CARY, N.C. -- Wake Forest has at least a little experience playing in the NCAA College Cup. That's more than the other three teams in soccer's final four can claim.
While Cup newcomers Massachusetts, Ohio State and Virginia Tech are preparing for their first berths in the national semifinals, the Demon Deacons hope to build on last year's brief appearance -- the only other time they've made it this far.
"We do think it helps, and it's good to have that experience under our belt having been here before and gone through these types of events, seeing the media and everything that comes along with the College Cup," Wake Forest defender Julian Valentin said Thursday. "We're hoping to use that experience in a positive way, and hopefully we'll be a little more prepared this year and we'll make a good run at it."
The second-seeded Demon Deacons, the highest remaining seed, take on Atlantic Coast Conference rival and No. 11 seed Virginia Tech in the first of Friday's two semifinals, followed by a matchup of No. 5 seed Ohio State and unseeded Massachusetts, the only remaining team that did not receive a first-round bye.
Wake Forest lost the only previous College Cup match in school history, 4-3 in the tiebreaker to eventual national champion UC-Santa Barbara last year.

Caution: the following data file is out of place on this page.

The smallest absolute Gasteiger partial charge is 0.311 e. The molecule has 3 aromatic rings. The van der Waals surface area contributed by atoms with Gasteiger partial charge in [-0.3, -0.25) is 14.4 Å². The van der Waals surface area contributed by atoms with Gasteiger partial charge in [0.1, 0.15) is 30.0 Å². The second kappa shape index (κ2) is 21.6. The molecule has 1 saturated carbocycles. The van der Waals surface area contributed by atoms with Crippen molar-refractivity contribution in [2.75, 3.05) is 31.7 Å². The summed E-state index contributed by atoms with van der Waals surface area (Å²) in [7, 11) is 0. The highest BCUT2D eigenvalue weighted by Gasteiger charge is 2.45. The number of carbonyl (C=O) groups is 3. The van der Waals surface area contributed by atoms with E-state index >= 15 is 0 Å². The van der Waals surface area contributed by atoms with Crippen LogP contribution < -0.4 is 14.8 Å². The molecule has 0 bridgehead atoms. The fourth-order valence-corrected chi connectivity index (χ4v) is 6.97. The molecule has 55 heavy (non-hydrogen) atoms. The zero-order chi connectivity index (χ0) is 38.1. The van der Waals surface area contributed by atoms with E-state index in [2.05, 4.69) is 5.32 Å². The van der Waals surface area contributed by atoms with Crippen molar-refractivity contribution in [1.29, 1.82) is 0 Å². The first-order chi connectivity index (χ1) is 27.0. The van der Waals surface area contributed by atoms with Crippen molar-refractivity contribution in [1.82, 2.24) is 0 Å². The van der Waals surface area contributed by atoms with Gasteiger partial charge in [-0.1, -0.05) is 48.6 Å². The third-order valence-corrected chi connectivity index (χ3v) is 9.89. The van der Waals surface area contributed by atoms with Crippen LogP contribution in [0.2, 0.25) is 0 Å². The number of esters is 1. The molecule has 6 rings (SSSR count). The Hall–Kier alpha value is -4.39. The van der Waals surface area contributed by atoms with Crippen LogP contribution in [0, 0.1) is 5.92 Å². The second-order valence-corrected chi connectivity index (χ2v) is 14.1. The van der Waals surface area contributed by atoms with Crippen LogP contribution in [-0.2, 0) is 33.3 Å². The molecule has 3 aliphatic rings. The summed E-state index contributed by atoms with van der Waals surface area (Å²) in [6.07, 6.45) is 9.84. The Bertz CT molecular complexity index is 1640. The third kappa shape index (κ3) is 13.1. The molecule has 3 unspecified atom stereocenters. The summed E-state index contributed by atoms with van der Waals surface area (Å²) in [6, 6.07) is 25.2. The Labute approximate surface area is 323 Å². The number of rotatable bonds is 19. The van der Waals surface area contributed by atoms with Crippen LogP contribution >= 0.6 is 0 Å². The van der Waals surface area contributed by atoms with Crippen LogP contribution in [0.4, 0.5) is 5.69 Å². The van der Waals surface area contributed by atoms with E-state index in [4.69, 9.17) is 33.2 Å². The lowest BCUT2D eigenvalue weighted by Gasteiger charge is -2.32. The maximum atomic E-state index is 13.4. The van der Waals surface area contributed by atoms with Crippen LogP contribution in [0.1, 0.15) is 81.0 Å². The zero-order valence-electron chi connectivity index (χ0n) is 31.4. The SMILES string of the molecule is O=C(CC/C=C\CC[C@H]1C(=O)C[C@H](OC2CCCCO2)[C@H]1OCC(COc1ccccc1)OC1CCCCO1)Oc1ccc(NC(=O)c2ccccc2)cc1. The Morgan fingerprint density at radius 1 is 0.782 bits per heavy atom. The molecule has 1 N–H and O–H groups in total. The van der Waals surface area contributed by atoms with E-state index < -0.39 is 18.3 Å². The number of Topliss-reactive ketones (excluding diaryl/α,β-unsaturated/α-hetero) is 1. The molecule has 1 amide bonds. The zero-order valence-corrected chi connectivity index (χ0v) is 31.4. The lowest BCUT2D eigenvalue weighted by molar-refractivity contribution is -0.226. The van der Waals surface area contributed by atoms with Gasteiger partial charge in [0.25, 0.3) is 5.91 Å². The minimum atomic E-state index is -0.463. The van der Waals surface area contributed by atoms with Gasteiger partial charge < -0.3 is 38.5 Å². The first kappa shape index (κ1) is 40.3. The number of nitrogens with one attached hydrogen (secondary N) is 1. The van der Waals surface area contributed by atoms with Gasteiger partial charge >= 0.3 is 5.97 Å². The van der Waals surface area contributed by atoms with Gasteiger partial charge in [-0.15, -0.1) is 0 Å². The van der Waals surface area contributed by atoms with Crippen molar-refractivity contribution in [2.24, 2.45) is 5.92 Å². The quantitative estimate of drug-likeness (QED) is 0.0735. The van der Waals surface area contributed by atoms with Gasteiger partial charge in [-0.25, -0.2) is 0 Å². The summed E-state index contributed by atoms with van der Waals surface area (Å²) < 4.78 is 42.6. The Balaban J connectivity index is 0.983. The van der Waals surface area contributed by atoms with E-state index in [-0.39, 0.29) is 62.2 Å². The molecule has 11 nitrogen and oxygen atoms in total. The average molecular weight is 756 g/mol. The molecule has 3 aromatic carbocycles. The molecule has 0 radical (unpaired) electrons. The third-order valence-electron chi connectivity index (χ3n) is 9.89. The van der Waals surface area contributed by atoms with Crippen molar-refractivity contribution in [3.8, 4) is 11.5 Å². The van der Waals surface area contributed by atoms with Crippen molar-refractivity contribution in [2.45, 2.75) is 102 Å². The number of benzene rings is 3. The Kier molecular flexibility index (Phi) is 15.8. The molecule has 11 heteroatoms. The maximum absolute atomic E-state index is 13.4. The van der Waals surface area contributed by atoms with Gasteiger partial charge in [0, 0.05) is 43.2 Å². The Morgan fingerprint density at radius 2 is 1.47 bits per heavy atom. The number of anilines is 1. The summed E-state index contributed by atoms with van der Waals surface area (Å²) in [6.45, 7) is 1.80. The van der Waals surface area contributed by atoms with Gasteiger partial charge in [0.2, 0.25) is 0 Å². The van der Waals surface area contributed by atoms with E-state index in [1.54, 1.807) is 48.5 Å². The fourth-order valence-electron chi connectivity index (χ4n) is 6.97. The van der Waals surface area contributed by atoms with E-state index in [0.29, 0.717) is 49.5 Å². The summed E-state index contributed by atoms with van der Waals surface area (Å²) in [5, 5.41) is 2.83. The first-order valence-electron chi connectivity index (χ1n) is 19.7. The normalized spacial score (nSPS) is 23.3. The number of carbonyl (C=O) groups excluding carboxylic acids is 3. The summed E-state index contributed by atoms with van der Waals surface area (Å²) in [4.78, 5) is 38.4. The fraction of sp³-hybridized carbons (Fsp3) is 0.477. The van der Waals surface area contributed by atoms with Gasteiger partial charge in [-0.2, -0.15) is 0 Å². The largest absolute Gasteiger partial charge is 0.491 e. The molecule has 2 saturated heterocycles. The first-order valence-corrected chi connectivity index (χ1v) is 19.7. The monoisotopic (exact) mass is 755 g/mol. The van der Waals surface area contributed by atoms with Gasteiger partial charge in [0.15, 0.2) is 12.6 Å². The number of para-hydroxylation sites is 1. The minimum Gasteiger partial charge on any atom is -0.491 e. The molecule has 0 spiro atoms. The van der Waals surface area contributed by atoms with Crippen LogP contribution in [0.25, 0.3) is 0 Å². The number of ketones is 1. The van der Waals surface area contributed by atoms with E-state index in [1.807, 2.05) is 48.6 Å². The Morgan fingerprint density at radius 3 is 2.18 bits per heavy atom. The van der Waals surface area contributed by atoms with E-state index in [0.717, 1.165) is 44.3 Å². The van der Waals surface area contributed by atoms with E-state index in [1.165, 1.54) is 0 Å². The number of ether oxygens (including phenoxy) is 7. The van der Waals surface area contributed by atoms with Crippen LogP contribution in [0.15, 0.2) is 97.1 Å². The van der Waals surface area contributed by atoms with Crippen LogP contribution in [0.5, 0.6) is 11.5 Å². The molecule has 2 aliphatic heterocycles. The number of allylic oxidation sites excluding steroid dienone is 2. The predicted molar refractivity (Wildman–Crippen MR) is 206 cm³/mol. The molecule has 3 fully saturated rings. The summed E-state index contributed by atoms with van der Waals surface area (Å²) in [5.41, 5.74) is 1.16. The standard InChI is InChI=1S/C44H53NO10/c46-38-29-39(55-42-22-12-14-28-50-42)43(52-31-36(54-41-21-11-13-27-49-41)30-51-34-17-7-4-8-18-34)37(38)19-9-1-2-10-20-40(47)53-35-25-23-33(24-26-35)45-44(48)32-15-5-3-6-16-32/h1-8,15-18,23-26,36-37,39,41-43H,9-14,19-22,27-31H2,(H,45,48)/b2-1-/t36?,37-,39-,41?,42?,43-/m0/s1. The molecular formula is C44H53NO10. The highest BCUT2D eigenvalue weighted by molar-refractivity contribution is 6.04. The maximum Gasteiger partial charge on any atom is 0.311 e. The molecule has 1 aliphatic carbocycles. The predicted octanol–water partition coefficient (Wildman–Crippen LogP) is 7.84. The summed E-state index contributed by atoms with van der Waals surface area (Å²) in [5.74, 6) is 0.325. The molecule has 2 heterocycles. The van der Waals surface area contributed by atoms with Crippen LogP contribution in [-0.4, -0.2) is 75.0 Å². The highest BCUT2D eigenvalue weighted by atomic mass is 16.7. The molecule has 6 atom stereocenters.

Now the Demon Deacons (20-2-2), who lost to Boston College in the ACC title game, face a rematch with the Hokies. Their first meeting ended in a 3-all tie -- a game in which Virginia Tech twice rallied from two-goal deficits.
"I think we found out in that game that we had something special," Hokies coach Oliver Weiss said. "That helped our team with motivation and also with confidence."
Virginia Tech (14-3-5) is coming off a 1-0 quarterfinal victory at third-seeded Connecticut, and has matched the school record for victories in a season.
"Our players have just matured, taken more responsibility on their own," Weiss said. "We've become a very tight-knit group this year, more so than in years past."
In the other semifinal, UMass will play its second seeded opponent when the Minutemen take on Ohio State (16-3-5). The Buckeyes have not lost in 14 straight games, took the Big Ten title, earned their first top-16 seed and eliminated UC-Santa Barbara in the third round.
"What we do best and what our players have grown to understand is we defend as a team," Buckeyes coach John Bluem said. "We have instilled in the players a strong feeling of doing our jobs defensively. You will see a well-organized team that is committed to getting a shutout and stopping the opposition's chances. At the same time, we are a team that can hurt you on the attacking side of the game in a number of ways."
UMass (17-7-1) upset No. 1 seed Boston College in the second round, then won twice on its home field to reach its first College Cup.
The Minutemen ended the regular season unranked, but have come on strong in the postseason, winning the Atlantic 10 and beating Illinois-Chicago in the quarterfinals to extend their unbeaten streak to seven.
"I don't think anyone realized how big [the College Cup] was until we walked into the stadium and saw the field and everything," forward Bryan Hogan said.
The semifinal winners play Sunday for the national championship.